Report from the Chair of the APS Committee on Education
The Committee on Education of the APS serves in an advisory role for the President, Executive Board, and APS Council for matters of physics education. It can suggest or supervise initiatives related to physics education, especially those that improve the cooperation between the educational community and other parts of the physics community. The Committee on Education and the Forum work together, with the Committee directing its attention toward policy and the Forum concentrating on activities designed for APS members. The Forum Past Chair, Chair, and Chair-Elect are members of the Committee on Education.
The Committee on Education has taken a couple of steps that are bound to be of interest to Forum members. The first has to do with the importance of a research experience in the undergraduate physics curriculum. While some time ago such experiences were rare, now a large number of physics majors have the opportunity to perform research. The benefits of such research experiences have been measured, and the Committee is convinced that the benefits can be so large that undergraduate research should be given a high priority across the nation. To that end, the Committee on Education adopted the following statement.
The Committee on Education of the American Physical Society calls upon this nation's physics and astronomy departments to provide, as an element of best practice, all undergraduate physics and astronomy majors a significant research experience.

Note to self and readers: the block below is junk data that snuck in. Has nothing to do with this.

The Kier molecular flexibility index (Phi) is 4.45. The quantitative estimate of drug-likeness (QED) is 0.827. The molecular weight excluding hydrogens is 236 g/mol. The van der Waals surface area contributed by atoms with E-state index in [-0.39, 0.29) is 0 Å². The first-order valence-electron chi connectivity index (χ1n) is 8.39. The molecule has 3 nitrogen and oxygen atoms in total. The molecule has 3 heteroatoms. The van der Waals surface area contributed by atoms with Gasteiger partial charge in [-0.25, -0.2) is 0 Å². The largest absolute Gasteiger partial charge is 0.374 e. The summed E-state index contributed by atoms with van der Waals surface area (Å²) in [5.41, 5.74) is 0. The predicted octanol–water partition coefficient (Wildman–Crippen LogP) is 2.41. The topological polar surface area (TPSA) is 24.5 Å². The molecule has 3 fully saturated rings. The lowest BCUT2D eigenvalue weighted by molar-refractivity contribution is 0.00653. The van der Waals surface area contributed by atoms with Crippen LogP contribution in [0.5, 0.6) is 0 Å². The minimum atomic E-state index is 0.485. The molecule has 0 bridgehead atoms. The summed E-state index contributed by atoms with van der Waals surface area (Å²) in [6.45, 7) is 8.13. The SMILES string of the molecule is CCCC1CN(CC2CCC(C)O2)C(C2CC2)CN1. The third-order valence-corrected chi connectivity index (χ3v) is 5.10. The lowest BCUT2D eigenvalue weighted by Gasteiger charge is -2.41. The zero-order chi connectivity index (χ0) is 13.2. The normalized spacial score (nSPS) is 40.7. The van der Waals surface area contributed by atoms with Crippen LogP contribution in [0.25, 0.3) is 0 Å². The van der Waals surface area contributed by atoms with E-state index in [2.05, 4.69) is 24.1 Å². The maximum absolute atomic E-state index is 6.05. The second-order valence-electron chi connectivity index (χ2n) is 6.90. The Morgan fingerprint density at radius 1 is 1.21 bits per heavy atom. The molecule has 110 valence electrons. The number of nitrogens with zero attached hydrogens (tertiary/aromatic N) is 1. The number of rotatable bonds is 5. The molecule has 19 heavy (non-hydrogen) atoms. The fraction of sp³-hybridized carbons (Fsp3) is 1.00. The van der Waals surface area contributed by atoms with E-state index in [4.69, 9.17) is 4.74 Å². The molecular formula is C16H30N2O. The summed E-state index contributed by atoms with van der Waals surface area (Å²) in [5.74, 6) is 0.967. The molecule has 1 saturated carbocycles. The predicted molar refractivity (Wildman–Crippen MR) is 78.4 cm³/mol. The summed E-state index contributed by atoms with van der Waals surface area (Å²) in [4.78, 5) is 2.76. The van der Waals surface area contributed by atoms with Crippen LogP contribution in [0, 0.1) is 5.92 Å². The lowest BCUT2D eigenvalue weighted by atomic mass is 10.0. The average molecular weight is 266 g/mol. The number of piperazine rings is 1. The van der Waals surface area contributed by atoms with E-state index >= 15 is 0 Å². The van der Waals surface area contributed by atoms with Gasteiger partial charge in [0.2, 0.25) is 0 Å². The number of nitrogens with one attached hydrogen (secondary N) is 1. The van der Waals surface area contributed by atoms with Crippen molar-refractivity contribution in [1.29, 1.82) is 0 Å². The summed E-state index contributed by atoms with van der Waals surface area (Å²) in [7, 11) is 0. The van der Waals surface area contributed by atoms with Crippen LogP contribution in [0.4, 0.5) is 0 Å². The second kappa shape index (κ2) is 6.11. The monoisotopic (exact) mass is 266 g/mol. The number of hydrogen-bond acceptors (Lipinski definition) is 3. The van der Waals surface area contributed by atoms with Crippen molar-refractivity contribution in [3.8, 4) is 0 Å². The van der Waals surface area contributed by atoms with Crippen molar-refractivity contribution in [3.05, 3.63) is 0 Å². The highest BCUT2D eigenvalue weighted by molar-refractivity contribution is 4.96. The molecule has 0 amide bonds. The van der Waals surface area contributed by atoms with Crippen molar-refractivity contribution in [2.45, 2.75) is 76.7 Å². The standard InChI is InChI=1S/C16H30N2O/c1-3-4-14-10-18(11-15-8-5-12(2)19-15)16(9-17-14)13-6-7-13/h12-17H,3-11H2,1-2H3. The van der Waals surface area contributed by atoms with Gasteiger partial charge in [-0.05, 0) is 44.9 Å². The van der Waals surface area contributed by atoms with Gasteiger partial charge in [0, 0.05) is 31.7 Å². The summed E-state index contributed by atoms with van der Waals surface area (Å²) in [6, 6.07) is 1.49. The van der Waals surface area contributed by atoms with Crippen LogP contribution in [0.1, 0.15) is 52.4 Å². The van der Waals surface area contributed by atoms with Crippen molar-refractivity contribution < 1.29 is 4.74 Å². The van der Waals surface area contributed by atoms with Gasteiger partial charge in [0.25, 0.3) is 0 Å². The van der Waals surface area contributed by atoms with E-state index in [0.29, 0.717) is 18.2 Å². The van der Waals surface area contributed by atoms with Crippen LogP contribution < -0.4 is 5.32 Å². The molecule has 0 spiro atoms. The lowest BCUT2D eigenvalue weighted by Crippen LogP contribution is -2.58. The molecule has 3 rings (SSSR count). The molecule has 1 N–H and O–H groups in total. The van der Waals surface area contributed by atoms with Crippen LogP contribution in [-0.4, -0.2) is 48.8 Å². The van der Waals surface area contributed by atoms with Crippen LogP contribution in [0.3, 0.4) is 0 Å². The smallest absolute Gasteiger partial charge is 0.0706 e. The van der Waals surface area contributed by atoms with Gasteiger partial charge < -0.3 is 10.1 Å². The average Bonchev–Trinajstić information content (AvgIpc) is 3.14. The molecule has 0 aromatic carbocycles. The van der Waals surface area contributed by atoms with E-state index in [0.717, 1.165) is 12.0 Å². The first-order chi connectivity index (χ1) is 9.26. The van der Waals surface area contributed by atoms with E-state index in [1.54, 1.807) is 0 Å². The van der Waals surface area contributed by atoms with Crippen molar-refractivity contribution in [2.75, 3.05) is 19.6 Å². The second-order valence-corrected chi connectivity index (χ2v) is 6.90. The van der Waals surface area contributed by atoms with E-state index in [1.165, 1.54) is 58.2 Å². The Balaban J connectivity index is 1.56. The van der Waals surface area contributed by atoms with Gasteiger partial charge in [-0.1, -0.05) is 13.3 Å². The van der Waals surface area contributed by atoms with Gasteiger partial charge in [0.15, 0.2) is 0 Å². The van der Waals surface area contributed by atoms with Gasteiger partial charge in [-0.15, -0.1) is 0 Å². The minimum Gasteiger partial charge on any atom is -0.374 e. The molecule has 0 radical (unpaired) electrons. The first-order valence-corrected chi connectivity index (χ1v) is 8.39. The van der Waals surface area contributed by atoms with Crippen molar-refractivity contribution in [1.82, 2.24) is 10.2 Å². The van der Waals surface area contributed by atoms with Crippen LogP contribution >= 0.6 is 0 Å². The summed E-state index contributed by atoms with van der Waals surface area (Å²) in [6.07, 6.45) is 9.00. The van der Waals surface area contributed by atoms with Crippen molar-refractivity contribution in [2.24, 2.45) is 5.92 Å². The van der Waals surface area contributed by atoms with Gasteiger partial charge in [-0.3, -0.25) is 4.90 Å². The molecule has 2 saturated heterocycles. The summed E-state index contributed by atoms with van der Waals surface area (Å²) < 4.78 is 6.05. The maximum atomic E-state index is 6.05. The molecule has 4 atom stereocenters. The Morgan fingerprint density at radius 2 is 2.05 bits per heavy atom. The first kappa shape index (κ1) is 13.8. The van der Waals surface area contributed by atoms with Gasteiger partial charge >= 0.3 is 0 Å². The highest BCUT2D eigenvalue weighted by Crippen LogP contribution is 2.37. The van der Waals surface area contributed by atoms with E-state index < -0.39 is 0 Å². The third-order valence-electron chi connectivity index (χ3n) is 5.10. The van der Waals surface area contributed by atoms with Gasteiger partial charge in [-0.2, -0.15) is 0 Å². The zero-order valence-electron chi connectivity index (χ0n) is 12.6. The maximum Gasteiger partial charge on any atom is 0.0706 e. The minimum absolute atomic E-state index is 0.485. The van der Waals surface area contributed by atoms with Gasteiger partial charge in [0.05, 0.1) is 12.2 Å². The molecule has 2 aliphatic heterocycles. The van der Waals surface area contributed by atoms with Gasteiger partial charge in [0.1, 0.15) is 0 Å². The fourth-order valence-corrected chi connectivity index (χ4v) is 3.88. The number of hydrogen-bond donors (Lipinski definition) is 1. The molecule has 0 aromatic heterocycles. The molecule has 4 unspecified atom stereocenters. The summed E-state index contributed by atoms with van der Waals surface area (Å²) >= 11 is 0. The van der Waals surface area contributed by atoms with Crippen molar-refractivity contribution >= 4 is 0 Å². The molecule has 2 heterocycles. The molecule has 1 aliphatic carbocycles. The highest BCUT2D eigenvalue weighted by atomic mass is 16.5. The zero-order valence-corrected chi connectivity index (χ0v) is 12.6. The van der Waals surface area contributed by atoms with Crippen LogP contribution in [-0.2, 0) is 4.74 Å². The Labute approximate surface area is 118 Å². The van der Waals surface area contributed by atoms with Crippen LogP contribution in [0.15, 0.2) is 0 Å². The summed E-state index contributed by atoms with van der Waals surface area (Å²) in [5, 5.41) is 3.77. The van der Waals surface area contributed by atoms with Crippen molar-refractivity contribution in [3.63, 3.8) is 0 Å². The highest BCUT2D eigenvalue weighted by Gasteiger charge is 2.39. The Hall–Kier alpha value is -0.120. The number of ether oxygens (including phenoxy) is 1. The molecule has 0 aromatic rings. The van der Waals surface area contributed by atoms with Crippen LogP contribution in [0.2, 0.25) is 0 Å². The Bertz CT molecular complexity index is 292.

The Committee put a substantial rationale together to further elaborate on the statement. This rationale can found on the APS undergraduate education page.
A second step taken by the Committee concerns the publication of the results of physics education research (PER) in APS journals. Already APS publishes papers in Physical Review Special Topics – Physics Education Research, which is sponsored jointly by the APS, AAPT, and Forum. This highly respected journal provides an excellent opportunity for physics education researchers to communicate the results of their work. So established and so important is some of this work that the question arises whether on rare occasions a PER manuscript might be significant enough for more widespread and more rapid dissemination. The journals Science and Nature have published such articles, and the Committee conferred with the APS Editor-in Chief, Gene Sprouse, about the possibility of publishing a PER article in Physical Review Letters (PRL). The consensus was that it might be possible for an article describing the results of physics education research to reach the level of significance and importance required for publication in PRL. As a result, the Committee on Education adopted the following statement.
Research involving physics and education can rise to the level of importance expected for Physical Review Letters. The Committee on Education urges that such Letters be considered for review, and its members are willing to assist PRL editors in rendering preliminary judgment and identifying reviewers.
Since none of the PRL editors have been assigned the area of physics education research, PER manuscripts submitted to PRL should be sent to the APS Editor-in Chief.
Peter Collings is the Morris L. Clothier Professor of Physics in the Swarthmore College Department of Physics and Astronomy. His research specialties are liquid crystals, light scattering, self-assembly of biologically important molecules, and supramolecular chemistry. He is Chair of the APS Committee on Education and Chair of the Forum on Education.
Disclaimer - The articles and opinion pieces found in this issue of the APS Forum on Education Newsletter are not peer refereed and represent solely the views of the authors and not necessarily the views of APS.